Flash Fiction: “Post-Mortem, Pre-Mortem Report”

Resurrection is great if you’re living in a video game.  Maybe not so great if we ever put it into practice.  But who knows until we try?

 Post-Mortem, Pre-Mortem Report, by Alexander Paul Willging

Word Count: 656

Eyes open to a blinding light.  Someone mutters an apology and the light dims.  I blink and look up at the plastic ceiling.

“You’re back!” Kensington smiles and passes his med-scanner over me.  “Vitals checking out, neural activity seems fine.  Name and birthdate?”

Though my lips are tingling, I manage to say, “John Aaron Cross.  February 11, 2198…”

“And the last thing you remember?” the nurse prompts.

My eyes close.  I search my memory.  These backups are so unsettling.  Always hard to tell my last moments from my remembered dreams.

“Water.  Waves closing down on me.  Something wrapped around my neck.”  I touch my neck, but of course it’s fine.  The clone tissue is still tingling, but it’ll pass.  I’m grateful to breathe normally again.

“That’s fine for now.”  Kensington puts away his med-scanner and wheels over a breakfast tray to my bed.  “Just relax, Johnny.  CitySec will be in a little while to get your statement.”

When he leaves, I try to sit up.  It’s always a pain to come back.  Having to relearn walking, eating, going to the bathroom.  So what if it keeps medicine profitable?  And every time I come back and rehabilitated, I’m always one step behind the Exchange.

Eventually, Detective Wayne shows up at my bedside.  He’s Vulpine-American, an uplifted red fox wearing a CCPD badge on his harness.  Wayne sits at attention while an antenna perks up on his back.  All this to record my statement and feed raw data to the processors back at his precinct.  When I tell him every thing I can, Wayne yips in encouragement and races out of my room with his nose to the ground.

Days pass.  I get through the rehab course and am declared fit to return to work.  When I get my recording equipment back, I find that someone had deleted all my evidence.  I toss the stuff into a trash bin on my way out the hospital.  About time to get something less obvious for my next investigation.

But it’s bad news when I get into the cab outside.  The driver ignores my instructions and takes me to an empty lot behind the hospital.  Someone outside the cab pulls me out and jams a syringe into my neck.  Choking violently, I fall onto the pavement and look up at Ronny’s familiar face.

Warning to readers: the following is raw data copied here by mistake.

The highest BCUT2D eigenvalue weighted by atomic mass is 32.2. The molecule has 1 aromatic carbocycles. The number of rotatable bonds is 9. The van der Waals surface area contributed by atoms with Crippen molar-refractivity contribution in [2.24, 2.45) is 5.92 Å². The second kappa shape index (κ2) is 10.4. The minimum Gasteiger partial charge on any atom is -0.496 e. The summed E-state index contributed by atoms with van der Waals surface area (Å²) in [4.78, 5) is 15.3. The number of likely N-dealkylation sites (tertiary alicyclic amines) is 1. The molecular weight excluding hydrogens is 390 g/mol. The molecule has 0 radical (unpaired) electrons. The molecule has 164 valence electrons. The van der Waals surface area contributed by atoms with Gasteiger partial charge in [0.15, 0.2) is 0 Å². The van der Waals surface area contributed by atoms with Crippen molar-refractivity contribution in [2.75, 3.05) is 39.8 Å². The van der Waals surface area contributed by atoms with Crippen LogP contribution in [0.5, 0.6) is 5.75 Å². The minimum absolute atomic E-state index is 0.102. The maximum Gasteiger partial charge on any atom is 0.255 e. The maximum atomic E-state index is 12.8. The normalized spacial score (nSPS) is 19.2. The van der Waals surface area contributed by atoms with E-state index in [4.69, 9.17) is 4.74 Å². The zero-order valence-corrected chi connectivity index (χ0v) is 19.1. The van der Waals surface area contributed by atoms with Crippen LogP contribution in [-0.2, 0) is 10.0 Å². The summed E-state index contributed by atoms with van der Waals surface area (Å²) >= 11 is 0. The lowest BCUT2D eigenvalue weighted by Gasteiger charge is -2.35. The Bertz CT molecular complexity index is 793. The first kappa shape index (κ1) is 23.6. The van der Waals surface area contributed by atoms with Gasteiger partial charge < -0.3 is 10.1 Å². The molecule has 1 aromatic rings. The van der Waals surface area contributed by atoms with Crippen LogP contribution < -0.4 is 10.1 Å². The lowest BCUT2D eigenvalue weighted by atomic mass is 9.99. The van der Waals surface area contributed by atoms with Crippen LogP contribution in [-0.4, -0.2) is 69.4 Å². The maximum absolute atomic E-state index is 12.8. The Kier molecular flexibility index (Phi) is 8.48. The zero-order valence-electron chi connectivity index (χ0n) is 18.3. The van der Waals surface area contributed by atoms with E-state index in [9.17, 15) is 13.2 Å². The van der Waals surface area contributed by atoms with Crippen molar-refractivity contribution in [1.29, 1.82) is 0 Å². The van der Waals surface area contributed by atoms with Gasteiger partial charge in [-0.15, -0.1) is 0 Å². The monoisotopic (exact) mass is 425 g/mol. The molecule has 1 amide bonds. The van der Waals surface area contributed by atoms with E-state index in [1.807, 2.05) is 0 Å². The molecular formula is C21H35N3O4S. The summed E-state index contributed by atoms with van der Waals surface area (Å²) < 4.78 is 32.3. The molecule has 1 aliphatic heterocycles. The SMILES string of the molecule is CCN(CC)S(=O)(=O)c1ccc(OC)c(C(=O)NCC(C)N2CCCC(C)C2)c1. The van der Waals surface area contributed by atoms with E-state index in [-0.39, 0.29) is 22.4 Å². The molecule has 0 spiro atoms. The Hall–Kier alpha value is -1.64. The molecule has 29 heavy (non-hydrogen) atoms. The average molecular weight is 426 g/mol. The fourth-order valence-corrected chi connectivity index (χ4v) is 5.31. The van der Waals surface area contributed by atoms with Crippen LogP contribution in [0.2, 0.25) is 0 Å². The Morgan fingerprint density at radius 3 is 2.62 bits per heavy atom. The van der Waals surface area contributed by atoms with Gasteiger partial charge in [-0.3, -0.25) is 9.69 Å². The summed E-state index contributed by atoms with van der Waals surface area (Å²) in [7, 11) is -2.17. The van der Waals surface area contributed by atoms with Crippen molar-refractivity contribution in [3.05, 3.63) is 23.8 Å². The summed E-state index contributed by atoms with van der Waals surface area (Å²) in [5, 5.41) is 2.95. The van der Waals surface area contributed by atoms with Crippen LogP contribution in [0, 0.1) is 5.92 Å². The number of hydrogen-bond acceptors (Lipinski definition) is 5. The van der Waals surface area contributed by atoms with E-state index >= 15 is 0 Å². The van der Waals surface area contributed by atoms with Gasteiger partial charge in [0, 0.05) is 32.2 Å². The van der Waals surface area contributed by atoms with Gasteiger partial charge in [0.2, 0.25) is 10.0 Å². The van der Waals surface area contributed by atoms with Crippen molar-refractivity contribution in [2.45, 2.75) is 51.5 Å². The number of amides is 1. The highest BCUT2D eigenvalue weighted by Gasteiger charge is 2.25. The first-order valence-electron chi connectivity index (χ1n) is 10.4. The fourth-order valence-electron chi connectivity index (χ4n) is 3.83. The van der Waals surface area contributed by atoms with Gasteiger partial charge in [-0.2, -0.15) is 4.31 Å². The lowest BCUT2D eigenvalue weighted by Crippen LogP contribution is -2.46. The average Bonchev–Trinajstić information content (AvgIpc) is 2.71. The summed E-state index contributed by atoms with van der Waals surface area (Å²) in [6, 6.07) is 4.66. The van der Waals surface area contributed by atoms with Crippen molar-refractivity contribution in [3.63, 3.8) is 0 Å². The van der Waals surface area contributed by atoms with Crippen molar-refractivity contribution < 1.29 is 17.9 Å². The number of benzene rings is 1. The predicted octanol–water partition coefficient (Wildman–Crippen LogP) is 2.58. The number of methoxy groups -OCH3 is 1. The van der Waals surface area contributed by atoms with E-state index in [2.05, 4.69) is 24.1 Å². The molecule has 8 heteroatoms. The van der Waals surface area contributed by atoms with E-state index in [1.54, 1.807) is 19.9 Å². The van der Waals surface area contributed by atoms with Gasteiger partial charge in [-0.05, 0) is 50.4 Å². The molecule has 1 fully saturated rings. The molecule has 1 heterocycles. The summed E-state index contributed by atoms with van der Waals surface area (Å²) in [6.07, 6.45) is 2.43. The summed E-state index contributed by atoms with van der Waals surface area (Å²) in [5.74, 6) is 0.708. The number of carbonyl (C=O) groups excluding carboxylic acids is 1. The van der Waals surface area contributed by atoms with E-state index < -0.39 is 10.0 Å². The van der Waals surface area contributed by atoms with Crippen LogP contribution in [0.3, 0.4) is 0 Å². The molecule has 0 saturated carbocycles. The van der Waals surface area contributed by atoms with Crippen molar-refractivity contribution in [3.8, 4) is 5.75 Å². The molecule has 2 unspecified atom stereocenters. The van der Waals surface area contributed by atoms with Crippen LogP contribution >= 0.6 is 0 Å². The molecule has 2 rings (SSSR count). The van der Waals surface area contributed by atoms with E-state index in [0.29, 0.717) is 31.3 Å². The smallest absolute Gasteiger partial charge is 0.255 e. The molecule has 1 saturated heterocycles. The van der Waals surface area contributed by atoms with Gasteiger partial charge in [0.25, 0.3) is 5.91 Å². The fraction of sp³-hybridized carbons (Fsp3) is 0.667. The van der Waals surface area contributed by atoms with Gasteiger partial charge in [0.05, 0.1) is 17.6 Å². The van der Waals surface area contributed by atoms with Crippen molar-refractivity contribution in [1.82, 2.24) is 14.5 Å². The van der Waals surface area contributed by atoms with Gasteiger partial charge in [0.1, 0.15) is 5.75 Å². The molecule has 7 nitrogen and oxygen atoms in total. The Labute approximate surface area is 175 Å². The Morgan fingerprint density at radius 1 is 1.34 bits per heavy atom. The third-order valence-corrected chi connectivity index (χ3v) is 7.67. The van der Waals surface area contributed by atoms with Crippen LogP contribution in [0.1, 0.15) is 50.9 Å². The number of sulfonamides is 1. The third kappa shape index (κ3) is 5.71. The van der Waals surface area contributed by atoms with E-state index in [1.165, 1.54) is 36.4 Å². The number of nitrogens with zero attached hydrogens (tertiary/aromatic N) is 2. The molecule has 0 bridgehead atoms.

“How many times are we gonna keep doin’ this?” he asks me.  I see nothing but his dark suit and sunglasses as he crouches beside me.  “You leave the Exchange alone, Johnny boy.  It’s not good for yer health.  Keep hasslin’ us and I’ll make sure yer next backup’s loaded into a turkey that’s about to be my dinner.”

I can’t answer him, even if I wanted to.  So I don’t fight the poison that’s slowly shutting down all my freshly grown organs.  Ronny should know better.  You don’t become a journalist by letting a few setbacks or violent deaths stop you from running leads.

He even made a mistake this time.  While I’m dying, Ronny is still looking down at me.  Unlike the last three deaths, I have enough time to activate the optic-cam inside my right eye.  With rapid-fire blinks, I get snapshots of Ronny’s face and the license plate of the cab that drove me.  My last conscious thought—in this short-lived body, anyway—is to tag those photos and send them straight to Detective Wayne.

Ronny seems impatient.  He slams his shoe against the side of my head.  I gasp and feel myself fade away into the soothing black—

Eyes open to a blinding light.  Someone mutters an apology and the light dims.  I blink and look up at the plastic ceiling.

“Back so soon?”  Kensington smiles and passes his med-scanner over me.  “I don’t know how long you can afford to keep this up, John.”

I crack a bitter smile.  “As long as it takes, Ken.  As long as it takes.”

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